I have no patience for blue chip stocks. The rewards that they offer: little risk, steady dividend, relatively consistent growth, possibly recession proof-- these things don't do it for me. I can buy Kellogg (K) right now at $52 a share, receive a solid 3.5% dividend, and expect that it won't get drowned in the next stock market crash. Essentially, it is a stock that lets me sleep well at night. Which is why I don't invest in them. The reward isn't appealing. I want a stock that can double within a week. Call me a gambler, but I enjoy the thrill of taking a high-risk stock and watching it explode, as the blue chips look on in astonishment.
Of course, the high risk stocks can pull the rug out from under me in a heartbeat. My last two investments which I profiled on SA were Vestin Reality (VRTA) and Digital Domain Media Group (OTCPK:DDMGQ). VRTA netted me a 45% return, while DDMGQ went bankrupt and got a 'Q' tacked onto its ticker. High risk, high reward stocks are not for the faint of heart. Iron stomachs are needed.
There are three high risk high reward stocks that may or may not be keeping me up at night.
Cel-Sci Corporation (CVM)
Cel-Sci Corporation is a classic biotech company: A one of a kind drug, negative EPS, frequent dilution, and a talented mad scientist with debatable business acumen at the helm. Everything one needs for a wild ride in a biotech company.
The reason I like CVM right now is because its flagship drug, Multikine, seems to be nearing the end of Phase 3 testing, and positive hints have been dropped. (Note- this is pure speculation on my part, but read on to see why). Geert Kersten has been working on his Multikine Cancer Therapy drug for over 20 years, and looks to be nearing the pinnacle. In his June 27th interview with eHealth Radio, Kersten says that things look good thus far in the clinic, and discusses the virtues of the first ever non-toxic cancer therapy. The market for the drug is rather large, to say the least. Though this drug focuses on head and neck, Kersten expects it to be able to be used for most other cancers.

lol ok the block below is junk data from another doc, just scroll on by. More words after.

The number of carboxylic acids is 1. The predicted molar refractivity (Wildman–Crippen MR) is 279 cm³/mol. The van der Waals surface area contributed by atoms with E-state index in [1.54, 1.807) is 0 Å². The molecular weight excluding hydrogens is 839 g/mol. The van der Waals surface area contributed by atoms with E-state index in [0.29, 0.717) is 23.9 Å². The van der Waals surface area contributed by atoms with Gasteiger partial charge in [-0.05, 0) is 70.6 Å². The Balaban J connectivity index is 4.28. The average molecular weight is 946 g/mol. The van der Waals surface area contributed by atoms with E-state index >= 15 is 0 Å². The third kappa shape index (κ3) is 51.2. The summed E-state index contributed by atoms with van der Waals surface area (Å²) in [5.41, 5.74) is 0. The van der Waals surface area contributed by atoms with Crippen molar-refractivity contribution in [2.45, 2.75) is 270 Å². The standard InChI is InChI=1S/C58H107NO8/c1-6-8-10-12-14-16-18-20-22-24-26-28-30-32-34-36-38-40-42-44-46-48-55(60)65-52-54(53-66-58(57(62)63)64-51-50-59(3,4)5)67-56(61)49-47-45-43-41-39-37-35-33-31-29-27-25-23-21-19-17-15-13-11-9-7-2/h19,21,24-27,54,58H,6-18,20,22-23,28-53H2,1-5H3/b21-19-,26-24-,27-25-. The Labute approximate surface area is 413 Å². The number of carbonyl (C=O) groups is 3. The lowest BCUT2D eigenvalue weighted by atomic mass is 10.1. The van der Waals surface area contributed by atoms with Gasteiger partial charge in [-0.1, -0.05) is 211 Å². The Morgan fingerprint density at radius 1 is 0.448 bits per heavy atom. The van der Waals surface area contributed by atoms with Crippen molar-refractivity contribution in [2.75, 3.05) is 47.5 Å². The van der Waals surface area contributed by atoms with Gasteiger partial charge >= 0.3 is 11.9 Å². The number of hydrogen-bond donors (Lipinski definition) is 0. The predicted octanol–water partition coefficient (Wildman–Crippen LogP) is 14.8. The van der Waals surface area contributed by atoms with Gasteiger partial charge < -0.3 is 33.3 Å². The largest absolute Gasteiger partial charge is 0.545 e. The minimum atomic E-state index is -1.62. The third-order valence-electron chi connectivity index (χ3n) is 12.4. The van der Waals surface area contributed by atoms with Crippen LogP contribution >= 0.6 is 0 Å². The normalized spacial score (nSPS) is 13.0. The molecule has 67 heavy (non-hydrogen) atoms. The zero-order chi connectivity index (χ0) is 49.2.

And more recently, on October 5th, Kersten gives a cautiously optimistically view of the progress of Multikine, and hints at a possible catalyst.
It is also fair to note that there was a small amount of insider buying on September 27th.
I am not put off by the fact that CVM has been trading under $2 a share for over 10 years. Don't forget that Amgen was a penny stock from 1984 until 1990. The recent upward trend in CVM combined with Kersten's two interviews seems to imply the potential for a catalyst of sorts.
In regard to the risk/reward ratio, if phase 3 results are positive, then CVM would immediately go up to a dollar, at the minimum. Should the results be negative or even mixed, CVM would likely drop to .15, but could soon recover, due to their promising LEAP and H1N1 drugs. The risk seems to outweigh the reward.